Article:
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The practice of public relations in higher education today is very different than it was when we started our careers 25 years ago. Once upon a time, our job was to operate a “telegram office” that sent messages on demand. We used a few tried-and-true channels, didn’t do much research, and considered our work a success if the local newspaper printed a news release we mailed them.

This old-school approach is dying out, thankfully. In its place is a much more strategic approach, one that intentionally aligns communications offices to serve the highest needs of their institutions. The hallmarks of this new approach include research, strategic planning, and executive counseling.

Today, the best PR leaders among us are transforming their departments, moving them away from being a “job shop” to being a partner with—and a resource for—their institutional leaders.

Growth—and growing pains

In our roles as leaders of the Counselors to Higher Education (CHE), an association of nearly 700 higher-education practitioners within the Public Relations Society of America, we have seen PR leaders bring strategic focus to their campuses and the benefits are significant, but can come with challenges.

This transformation isn’t easy, especially for staff who were raised in a very different era. In quiet conversations at the most recent CHE annual meeting in April, colleagues driving modernized PR efforts on their campuses confided to us that:

“My president just doesn’t get it. He thinks my job is to get the institution covered by The New York Times, and beyond that he doesn’t care.”

“My boss reports directly to the president, and in the 25 years he’s been here we’ve never had a strategic plan for the communication office. And he won’t let me create one. He spends his time writing the president’s speeches and statements, and pays little attention to the rest of our work.”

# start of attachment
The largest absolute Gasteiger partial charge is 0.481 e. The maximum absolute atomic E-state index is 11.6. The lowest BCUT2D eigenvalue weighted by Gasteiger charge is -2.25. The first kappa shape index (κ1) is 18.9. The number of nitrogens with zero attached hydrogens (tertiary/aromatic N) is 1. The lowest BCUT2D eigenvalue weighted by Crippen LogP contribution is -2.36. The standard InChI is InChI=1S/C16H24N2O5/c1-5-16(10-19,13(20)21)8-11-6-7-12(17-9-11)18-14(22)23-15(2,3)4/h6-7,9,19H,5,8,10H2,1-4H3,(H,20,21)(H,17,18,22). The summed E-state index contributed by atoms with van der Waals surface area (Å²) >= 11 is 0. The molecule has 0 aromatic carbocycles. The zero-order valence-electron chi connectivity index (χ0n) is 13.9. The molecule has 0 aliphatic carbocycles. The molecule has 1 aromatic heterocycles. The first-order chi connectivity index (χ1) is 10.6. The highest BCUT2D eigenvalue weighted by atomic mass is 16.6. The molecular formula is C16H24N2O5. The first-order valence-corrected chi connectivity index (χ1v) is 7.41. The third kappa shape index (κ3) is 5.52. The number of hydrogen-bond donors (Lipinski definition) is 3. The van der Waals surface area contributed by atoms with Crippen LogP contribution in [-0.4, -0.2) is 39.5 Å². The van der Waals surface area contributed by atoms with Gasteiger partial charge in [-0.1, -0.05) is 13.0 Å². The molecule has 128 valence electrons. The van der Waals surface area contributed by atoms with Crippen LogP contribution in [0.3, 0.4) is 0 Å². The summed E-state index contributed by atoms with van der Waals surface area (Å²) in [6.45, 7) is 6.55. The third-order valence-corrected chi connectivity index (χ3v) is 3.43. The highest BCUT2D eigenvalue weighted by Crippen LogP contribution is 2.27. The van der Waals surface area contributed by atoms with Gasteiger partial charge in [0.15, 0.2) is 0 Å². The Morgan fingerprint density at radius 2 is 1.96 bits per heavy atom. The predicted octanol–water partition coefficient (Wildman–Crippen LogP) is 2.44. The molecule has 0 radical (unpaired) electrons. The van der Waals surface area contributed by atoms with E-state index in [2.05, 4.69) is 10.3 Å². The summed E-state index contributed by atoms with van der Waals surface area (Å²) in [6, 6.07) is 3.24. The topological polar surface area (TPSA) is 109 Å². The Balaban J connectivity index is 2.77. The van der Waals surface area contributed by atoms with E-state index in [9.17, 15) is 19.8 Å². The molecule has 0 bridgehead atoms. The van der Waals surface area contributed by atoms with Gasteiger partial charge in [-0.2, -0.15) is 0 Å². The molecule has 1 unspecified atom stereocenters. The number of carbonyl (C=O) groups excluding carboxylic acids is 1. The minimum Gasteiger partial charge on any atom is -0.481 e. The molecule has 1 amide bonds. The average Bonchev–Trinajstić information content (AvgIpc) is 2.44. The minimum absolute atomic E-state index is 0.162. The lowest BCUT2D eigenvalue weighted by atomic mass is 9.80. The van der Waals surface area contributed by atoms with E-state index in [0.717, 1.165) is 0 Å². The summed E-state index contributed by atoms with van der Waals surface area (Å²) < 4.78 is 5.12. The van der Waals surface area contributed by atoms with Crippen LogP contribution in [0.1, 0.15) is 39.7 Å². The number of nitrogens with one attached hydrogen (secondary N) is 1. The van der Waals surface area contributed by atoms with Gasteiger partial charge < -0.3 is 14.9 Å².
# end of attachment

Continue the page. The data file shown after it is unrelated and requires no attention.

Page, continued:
“My institution’s leaders don’t tell me about major policy decisions ahead of time. They come to me to announce them, and when I try to explain how different audiences are likely to react—and suggest ways they can work to prepare those groups to support the decision—they’re not interested.”

“My college doesn’t have a clear vision, nor a strategic plan. Without those, it’s awfully hard for me to know where to focus my team’s energy. We’re forced into being a ‘brochure factory.’ Right now there are 148 active projects in our six-person shop—and I’m sure that two-thirds of them will have little to no impact. Yet I find it hard to get out from under the blizzard of demands and do the work I know will really help my school move forward.”

Preventing a talent exodus

Unfortunately, we fear that these words are far too familiar for many college PR practitioners. And in many cases, these concerns are much more than just grousing. More than one colleague has shared privately with us that the frustrations have grown to such a level that she or he is actively considering leaving higher education.

These concerns should be a wake-up call for presidents, trustees and anybody who cares about the vitality of our colleges and universities. Effective communication—the kind that enables leaders to really advance their vision—has never been more important, nor more difficult to achieve in today’s content-saturated world.

What’s going on? And what might be done to keep the transformation moving forward and to stop our best people from jumping ship?

We do not have the answer for every specific case, but we hear from presidents, chancellors, and other senior administrators that they want PR strategy—but we also see a lack of patience to invest in developing relationships, study current perceptions and behaviors, and deal with the challenges that come with an engaged constituency. We encourage these leaders to do the hard, messy work of engaging with people, and to develop what Dr. Jessica McWade calls “strategic patience”—the ability to recognize that change is an iterative process that unfolds over time.